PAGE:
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Georgia

    May 17, 2013

    Police in the Georgian capital Tbilisi failed to protect  lesbian, gay, bisexual, transgender and intersex (LGBTI) activists as thousands of people violently attacked a Pride event today in what Amnesty International said was an ineffective response to organized and violent homophobia.

    Georgian LGBTI activists were assembling in the capital's Pushkin park for a peaceful rally to mark the International Day against Homophobia and Transphobia (IDAHO) when the event was cut short by a throng of angry counter-protesters reported to number in the thousands.

    The ensuing violence resulted in 17 people being injured – 12 of whom were hospitalized, including three policemen and a journalist.

    “Ironically this shameful violence marred a day that is meant to mark solidarity in the face of homophobic violence around the world, and it shows that the Georgian authorities have a long way to go to promote tolerance and protect LGBTI people and their human rights,” said John Dalhuisen, Europe and Central Asia Programme Director at Amnesty International.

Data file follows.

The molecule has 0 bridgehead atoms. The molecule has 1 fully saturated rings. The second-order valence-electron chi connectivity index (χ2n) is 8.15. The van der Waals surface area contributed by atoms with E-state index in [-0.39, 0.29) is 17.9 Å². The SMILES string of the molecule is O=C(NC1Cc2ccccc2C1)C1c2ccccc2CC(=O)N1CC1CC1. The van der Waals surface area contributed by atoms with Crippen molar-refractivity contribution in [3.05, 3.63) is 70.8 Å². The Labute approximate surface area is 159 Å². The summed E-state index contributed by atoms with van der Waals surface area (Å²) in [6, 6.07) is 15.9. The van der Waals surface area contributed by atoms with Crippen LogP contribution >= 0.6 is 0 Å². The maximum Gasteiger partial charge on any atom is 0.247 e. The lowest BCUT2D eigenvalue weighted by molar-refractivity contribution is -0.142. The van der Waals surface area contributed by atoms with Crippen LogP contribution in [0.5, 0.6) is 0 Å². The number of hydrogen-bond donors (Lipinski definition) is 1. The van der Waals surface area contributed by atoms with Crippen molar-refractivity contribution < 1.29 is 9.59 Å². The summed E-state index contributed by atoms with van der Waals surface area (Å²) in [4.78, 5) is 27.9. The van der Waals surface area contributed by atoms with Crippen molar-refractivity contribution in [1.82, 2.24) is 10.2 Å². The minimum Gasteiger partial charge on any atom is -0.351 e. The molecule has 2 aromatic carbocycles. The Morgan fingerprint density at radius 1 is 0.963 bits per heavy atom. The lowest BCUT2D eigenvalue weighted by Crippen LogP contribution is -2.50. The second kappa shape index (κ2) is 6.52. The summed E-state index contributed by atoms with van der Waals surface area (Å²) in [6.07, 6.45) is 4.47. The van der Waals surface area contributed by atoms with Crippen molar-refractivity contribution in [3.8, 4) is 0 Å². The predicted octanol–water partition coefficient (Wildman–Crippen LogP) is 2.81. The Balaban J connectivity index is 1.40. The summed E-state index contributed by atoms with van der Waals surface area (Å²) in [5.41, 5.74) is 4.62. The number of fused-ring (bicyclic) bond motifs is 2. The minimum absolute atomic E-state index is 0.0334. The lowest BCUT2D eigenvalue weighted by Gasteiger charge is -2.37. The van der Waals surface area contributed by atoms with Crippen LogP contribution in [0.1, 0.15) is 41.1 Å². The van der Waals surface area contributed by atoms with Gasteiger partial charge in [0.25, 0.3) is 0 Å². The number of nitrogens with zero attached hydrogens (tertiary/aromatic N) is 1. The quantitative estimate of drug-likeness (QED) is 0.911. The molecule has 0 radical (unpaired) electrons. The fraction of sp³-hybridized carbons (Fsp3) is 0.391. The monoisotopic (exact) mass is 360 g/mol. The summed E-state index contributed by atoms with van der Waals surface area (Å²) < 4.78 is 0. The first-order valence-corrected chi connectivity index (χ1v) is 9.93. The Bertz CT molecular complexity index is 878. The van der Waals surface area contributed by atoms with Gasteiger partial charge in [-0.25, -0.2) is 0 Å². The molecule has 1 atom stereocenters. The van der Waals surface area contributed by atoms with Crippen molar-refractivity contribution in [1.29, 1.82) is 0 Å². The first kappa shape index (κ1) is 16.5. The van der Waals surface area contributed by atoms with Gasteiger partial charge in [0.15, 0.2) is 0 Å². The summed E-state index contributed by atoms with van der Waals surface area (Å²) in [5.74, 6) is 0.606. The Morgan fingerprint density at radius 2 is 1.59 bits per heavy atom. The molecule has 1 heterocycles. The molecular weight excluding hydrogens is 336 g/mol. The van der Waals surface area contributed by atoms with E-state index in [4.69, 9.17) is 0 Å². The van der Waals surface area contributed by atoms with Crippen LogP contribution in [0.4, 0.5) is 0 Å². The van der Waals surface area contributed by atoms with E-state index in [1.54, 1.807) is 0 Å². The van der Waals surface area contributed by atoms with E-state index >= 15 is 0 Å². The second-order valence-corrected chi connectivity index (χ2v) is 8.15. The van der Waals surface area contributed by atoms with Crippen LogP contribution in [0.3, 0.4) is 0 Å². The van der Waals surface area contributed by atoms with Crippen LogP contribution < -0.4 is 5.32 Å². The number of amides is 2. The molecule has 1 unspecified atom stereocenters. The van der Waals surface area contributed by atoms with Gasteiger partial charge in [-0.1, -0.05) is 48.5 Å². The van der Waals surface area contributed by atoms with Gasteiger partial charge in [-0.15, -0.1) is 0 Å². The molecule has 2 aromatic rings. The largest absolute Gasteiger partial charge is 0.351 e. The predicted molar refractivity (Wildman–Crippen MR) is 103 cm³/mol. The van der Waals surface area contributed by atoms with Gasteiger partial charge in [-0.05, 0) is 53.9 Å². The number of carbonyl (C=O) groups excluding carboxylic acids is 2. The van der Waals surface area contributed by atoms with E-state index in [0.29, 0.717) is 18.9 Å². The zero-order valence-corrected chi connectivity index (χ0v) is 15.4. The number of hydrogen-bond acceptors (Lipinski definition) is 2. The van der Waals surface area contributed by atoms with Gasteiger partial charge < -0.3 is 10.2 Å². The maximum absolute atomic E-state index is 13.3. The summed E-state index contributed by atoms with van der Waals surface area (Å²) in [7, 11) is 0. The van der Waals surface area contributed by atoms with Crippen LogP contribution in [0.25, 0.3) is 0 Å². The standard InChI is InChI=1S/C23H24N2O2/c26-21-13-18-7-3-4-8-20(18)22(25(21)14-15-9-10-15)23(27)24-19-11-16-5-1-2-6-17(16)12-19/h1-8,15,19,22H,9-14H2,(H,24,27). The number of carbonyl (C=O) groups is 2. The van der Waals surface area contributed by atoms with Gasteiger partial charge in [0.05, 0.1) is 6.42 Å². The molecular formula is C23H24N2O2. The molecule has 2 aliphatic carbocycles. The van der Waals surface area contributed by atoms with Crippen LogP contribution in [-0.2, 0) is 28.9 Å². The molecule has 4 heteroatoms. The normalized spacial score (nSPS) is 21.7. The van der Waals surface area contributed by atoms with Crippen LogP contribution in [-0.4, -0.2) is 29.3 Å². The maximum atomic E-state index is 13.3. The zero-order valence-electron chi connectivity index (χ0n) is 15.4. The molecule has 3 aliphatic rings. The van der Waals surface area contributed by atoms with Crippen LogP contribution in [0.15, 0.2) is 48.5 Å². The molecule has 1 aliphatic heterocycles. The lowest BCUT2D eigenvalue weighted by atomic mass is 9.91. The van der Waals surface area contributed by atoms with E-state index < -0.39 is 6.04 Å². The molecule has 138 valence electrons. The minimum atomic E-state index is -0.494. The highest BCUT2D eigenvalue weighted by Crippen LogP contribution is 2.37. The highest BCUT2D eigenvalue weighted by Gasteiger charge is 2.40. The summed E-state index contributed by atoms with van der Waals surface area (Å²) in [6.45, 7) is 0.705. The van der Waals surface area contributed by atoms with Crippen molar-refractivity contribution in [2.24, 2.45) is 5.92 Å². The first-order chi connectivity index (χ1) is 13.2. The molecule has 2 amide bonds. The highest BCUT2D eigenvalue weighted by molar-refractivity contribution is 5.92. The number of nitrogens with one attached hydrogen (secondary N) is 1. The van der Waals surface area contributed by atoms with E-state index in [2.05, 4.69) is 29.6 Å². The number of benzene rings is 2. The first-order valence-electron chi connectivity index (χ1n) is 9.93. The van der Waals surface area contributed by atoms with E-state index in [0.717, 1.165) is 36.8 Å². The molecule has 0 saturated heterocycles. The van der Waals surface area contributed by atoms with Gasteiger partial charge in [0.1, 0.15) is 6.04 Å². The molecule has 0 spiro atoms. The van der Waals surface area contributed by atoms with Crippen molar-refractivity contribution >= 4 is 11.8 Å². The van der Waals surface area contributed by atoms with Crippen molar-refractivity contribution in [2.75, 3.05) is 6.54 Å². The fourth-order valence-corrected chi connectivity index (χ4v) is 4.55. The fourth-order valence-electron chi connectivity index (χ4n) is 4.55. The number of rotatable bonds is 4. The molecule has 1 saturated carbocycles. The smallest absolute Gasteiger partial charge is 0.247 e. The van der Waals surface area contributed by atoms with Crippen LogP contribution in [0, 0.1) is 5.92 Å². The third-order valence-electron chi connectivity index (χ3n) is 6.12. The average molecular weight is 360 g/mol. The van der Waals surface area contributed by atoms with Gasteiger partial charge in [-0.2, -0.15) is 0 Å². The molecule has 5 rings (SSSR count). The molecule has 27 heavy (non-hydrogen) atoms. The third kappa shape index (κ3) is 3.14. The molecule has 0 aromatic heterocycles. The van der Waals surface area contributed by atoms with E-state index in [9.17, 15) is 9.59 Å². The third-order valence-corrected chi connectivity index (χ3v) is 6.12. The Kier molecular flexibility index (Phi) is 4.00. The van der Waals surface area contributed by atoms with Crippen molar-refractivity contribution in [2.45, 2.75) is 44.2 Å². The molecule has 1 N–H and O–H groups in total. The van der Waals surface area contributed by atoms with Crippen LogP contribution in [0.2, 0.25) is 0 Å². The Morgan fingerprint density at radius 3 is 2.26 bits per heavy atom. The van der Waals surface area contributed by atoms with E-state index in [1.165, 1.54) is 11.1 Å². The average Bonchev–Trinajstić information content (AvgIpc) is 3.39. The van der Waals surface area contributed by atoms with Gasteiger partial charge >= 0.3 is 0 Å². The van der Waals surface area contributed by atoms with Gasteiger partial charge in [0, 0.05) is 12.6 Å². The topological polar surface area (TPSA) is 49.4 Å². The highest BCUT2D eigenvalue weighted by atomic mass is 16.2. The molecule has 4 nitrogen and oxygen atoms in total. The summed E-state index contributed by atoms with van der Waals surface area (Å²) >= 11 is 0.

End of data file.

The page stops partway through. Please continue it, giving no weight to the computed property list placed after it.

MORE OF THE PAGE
Human Rights Don't Discriminate

    LGBTI rights are human rights

    A person's sexual orientation or gender identity can lead to abuse in the form of discrimination, violence, imprisonment, torture, or even execution, and these abuses are all illegal under international human rights law. Amnesty International works to protect the rights of lesbian, gay, bisexual, transgender, and intersex (LGBTI) individuals by shining a light on rights abuses, calling for policy change, and working to protect LGBTI human rights defenders. Amnesty International considers anyone imprisoned solely because of homosexuality to be prisoners of conscience who should be immediately and unconditionally released.

    URGENT: TAKE ACTION NOW BY CALLING ON CHECHNYA TO STOP ABDUCTING, KILLING AND TORTURING GAY MEN!

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